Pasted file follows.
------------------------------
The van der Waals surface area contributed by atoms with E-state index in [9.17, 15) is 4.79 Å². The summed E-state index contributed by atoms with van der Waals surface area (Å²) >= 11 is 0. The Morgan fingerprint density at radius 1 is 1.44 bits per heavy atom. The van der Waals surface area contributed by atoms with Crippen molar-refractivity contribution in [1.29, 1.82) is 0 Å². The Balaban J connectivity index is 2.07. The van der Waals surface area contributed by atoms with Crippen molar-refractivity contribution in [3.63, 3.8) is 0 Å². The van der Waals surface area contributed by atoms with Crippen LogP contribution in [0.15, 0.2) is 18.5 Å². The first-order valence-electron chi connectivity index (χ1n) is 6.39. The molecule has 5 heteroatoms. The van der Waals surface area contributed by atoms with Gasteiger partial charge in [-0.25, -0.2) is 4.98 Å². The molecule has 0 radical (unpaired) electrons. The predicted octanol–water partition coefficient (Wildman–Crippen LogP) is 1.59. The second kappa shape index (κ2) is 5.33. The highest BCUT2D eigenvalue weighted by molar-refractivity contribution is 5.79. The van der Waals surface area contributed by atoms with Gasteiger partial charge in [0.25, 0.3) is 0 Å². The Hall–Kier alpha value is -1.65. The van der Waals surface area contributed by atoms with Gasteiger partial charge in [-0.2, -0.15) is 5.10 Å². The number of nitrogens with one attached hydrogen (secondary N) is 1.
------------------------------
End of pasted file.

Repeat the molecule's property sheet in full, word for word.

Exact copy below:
The van der Waals surface area contributed by atoms with E-state index in [9.17, 15) is 4.79 Å². The summed E-state index contributed by atoms with van der Waals surface area (Å²) >= 11 is 0. The Morgan fingerprint density at radius 1 is 1.44 bits per heavy atom. The van der Waals surface area contributed by atoms with Crippen molar-refractivity contribution in [1.29, 1.82) is 0 Å². The Balaban J connectivity index is 2.07. The van der Waals surface area contributed by atoms with Crippen molar-refractivity contribution in [3.63, 3.8) is 0 Å². The van der Waals surface area contributed by atoms with Crippen LogP contribution in [0.15, 0.2) is 18.5 Å². The first-order valence-electron chi connectivity index (χ1n) is 6.39. The molecule has 5 heteroatoms. The van der Waals surface area contributed by atoms with Gasteiger partial charge in [-0.25, -0.2) is 4.98 Å². The molecule has 0 radical (unpaired) electrons. The predicted octanol–water partition coefficient (Wildman–Crippen LogP) is 1.59. The second kappa shape index (κ2) is 5.33. The highest BCUT2D eigenvalue weighted by molar-refractivity contribution is 5.79. The van der Waals surface area contributed by atoms with Gasteiger partial charge in [0.25, 0.3) is 0 Å². The Hall–Kier alpha value is -1.65. The van der Waals surface area contributed by atoms with Gasteiger partial charge in [-0.2, -0.15) is 5.10 Å². The number of nitrogens with one attached hydrogen (secondary N) is 1.